Diving has been happening for 20 years… it is up to captains and managers to stamp it out, says hardman Vinnie Jones
13:44 GMT, 11 December 2012
Vinnie Jones is explaining how he keeps up to date with events in the Barclays Premier League when the tone of his voice deepens considerably.
The thorny issue of diving has arisen in our conversation and Jones makes no attempt to conceal his disgust. Jones may now live in Hollywood and have a portfolio of 60 movies but, to a certain generation, he was the quintessential football hard man.
As one of the founder members of Wimbledon’s ‘Crazy Gang’, Jones took no prisoners and relished trying to take the big clubs down a peg or two. He was always rough and tough but never did this midfield enforcer rely on the dark arts of trying to hoodwink referees.
No contact: Santi Cazorla wins a penalty for Arsenal despite there being debate as to whether Steven Reid made contact
Going down: Cazorla goes over close to Reid and wins a penalty
So when he is asked for his views about the theatrical antics that have become commonplace each weekend – the latest being Arsenal midfielder Santi Cazorla’s risible tumble against West Brom – Jones, typically, does not hold back.
'I was filming in New York last week for an episode of Elementary and I was in my trailer watching Celtic in the Champions League, in between scenes,’ said Jones, who also played for Chelsea, Sheffield United, Queens Park Rangers and Leeds before ending up in Tinsel Town.
'Anyway this geezer from Spartak Moscow gets tackled but goes down as if he had been shot in the calf with a 12 bore shotgun. He was only doing it to get the Celtic lad booked. He goes off the field after a bit of treatment then he’s running around with no problem.
Theatrical: Luis Suarez goes down while under pressure from Vincent Kompany
Taking a tumble: Suarez goes down against Arsenal
FIVE WHO WOULDN’T GO DOWN
‘There were so many good lads playing in my day you were always guaranteed a battle. If I had to pick the hardest out I’d go for Bryan Robson, Steve McMahon, Terry Hurlock, Roy Keane and Carlton Palmer. Why Carlton He was so big, he’d run away from you and you’d never catch him!’
'Well, in my view, the referee should have booked him when he got up. All this is starting to creep up on clubs. You hear this talk of Gareth Bale but he’s not doing anything that David Ginola wasn’t doing. He was 6ft 4ins and you’d see him rolling all over the place.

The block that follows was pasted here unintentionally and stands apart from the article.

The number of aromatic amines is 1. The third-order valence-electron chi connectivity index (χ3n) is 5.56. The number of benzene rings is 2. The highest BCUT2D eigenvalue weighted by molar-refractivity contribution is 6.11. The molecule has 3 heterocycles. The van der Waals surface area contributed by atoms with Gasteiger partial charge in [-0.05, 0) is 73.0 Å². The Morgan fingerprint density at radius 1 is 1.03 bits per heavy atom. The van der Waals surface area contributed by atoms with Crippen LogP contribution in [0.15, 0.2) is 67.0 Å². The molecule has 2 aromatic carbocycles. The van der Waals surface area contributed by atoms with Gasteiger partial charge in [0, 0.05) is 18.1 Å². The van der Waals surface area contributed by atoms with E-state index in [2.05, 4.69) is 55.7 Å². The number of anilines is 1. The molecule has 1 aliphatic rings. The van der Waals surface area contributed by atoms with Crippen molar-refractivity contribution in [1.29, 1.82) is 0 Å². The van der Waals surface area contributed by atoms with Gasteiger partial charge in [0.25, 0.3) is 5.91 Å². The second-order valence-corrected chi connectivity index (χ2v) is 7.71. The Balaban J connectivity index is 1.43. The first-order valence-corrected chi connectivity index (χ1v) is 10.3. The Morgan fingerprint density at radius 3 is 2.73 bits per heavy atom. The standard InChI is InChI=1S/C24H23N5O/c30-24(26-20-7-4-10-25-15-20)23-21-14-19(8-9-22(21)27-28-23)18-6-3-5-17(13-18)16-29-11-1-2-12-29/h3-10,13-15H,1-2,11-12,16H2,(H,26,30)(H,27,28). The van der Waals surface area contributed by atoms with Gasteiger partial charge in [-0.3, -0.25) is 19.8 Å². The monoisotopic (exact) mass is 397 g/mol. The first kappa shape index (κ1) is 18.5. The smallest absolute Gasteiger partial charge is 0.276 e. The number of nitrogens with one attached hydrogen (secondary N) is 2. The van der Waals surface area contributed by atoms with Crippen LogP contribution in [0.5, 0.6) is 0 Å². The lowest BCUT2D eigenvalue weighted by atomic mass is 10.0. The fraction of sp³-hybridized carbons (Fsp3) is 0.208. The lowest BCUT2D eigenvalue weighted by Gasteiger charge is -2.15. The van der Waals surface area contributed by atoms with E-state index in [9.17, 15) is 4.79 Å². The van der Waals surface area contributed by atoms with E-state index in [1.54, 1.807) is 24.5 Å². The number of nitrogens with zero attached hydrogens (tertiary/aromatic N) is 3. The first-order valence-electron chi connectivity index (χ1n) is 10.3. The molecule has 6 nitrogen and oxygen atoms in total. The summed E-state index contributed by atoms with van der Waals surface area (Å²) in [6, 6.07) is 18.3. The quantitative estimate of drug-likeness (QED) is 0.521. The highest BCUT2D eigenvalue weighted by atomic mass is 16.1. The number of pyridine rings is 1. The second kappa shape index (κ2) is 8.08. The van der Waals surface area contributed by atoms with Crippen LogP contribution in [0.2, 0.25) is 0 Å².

'It’s terrible. It’s out and out cheating. This debate keeps rearing its ugly head every three or four years but nothing seems to happen.
'Everyone says it is down to the referees to sort it out but that isn’t fair. Referees are under such pressure now. Why are they getting stick from managers Managers and captains should be setting the example and other players should follow their lead to stamp it out.
'I’ll tell you a story: when I was at Wimbledon, one of our players – who shall remain nameless – went down with a dive in the area. I walked over, picked him up by his hair on the back of his neck and told him “we don’t do that here, son. Got it” I promise you he never did it again.’
No contact: Gareth Bale has been accused of being a serial diver
Unbelievable: Bale has been booked for simulation four times this season
Jones is in full flow now. From recounting how Wimbledon defied the odds in 1988 to beat Liverpool in the FA Cup final to speaking of his pride that Lock, Stock and Two Smoking Barrels and Snatch – his first acting roles – remains in the top five British movies of all time, the chat is never dull.
His is a quite remarkable story – the one time hod-carrier who joined the a Hollywood A-list – but even though his career has changed dramatically, his passion for football burns as intensely as it did when he was going toe-to-toe with the best around.
Fittingly, Jones has just become an ambassador for Warrior Football – the manufactures of Liverpool’s kit – and he describes England captain Steven Gerrard as befitting the image of the brand; a player who would never give up.
No nonsense: Vinnie Jones was known as a tough tackling midfielder
Unfortunately, though, he feels there are too few characters in the modern game.
'I said this would happen 20 years ago,’ he continues. ‘All this diving around isn’t new. I said the Premier League would get flooded with foreign players but people at the time said we needed them. I always felt it would be to the detriment of the national team.
'I feel sorry for Roy Hodgson. Harry Houdini couldn’t get England to win a tournament now. But I still watch the Premier League religiously. We probably see more games in America live than you do at home. We just need to see more of these honest players going in blood and thunder.’
Screen stars: Vinnie Jones and Everton midfielder Marouane Fellaini (below) star in the new Warrior Sport advert
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Vinnie Jones is an Ambassador for Warrior Football